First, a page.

Correcting other people's English illegal

Dennis Baron debaron at illinois.edu
Mon Sep 22 05:23:37 UTC 2008


There's a new post on the Web of Language: Correcting other people's  
English illegal -- Comma Bombers guilty on federal conspiracy charges

The Comma Bombers, better known as Jeff Michael Deck and Benjamin  
Douglas Herson, both 28, both English majors, both graduates of that  
hotbed of compassionate conservatism, Dartmouth College, were  
sentenced to a $3,000 fine and a year's probation by a federal judge  
last month for correcting an apostrophe on a historic handpainted sign  
at the Watch Tower, near Arizona's Grand Canyon.

The sign had been painted by the architect Mary Colter to introduce  
visitors to the Anasazi-style Watch Tower that she designed on the  
Canyon’s south rim in 1933.  Interestingly, Colter had been a stickler  
for detail: she handpicked every stone and placed it in the structure  
to achieve the maximum impact.

But the vandals didn’t approve of Colter's attention to punctuation,  
so they fixed a misplaced apostrophe and added a missing comma with  
WiteOut and markers. . . .

Because the sign has historic value and is on a federally-protected  
site, these fighters in what some newspapers are calling the "war on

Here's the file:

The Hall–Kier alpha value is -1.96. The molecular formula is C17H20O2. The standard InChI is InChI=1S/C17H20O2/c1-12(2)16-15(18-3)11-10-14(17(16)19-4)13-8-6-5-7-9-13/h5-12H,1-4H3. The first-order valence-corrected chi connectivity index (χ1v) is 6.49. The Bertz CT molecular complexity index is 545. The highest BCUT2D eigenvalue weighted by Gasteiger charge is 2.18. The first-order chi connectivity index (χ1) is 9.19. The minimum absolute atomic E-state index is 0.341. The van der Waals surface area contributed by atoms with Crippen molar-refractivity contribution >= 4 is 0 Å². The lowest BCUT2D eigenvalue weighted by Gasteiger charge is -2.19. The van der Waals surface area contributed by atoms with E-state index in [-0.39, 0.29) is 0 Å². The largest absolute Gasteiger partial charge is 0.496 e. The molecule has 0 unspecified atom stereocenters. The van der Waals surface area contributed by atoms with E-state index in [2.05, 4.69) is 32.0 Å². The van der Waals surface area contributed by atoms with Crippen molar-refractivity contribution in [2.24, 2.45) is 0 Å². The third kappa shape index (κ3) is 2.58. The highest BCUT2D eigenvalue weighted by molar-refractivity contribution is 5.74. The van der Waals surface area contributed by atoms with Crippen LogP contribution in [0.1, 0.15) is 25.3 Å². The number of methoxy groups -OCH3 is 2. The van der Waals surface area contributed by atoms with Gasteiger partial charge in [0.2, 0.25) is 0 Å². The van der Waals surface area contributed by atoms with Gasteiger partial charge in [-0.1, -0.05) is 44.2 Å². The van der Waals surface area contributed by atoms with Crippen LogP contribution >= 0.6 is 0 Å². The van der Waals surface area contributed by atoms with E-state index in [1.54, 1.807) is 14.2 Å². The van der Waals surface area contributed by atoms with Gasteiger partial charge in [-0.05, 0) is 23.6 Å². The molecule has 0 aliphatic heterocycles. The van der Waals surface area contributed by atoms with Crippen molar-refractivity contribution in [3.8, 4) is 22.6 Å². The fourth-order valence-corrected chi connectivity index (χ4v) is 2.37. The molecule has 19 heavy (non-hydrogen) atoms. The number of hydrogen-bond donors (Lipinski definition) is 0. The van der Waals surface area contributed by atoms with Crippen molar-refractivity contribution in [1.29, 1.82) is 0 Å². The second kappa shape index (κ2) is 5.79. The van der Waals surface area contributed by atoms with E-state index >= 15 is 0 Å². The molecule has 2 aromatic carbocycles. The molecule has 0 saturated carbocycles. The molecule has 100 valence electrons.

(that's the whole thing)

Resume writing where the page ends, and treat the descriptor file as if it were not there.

error" were found guilty in U.S. District Court in Flagstaff of  
conspiracy to vandalize government property. . . .

these budding Alex P. Keatons began their voyage of discovery three  
miles north of the start of Rt. 66, in Chicago's hipster-ridden Wicker  
Park, where they unsuccessfully attempted to correct the sign outside  
Milwuakee (sic) Furniture. . . .

there are plenty of other language vigilantes eager to join the futile  
effort to put commas in their place. . . .

Correcting other people's language errors has long been a hobby of  
those English majors who feel the need to compete with  
environmentalists, premeds and social work students in the "make the  
world a better place" sweepstakes.

Unfortunately, in terms of language, most people want to be correct,  
but they don't want to be corrected. In other words, you can correct  
all you want, so long as you don’t expect anyone to listen to you. . . .

read the rest of this post on the Web of Language
____________________
Dennis Baron
Professor of English and Linguistics
Department of English
University of Illinois
608 S. Wright St.
Urbana, IL 61801

office: 217-244-0568
fax: 217-333-4321

http://illinois.edu/goto/debaron

read the Web of Language:
http://illinois.edu/goto/weboflanguage







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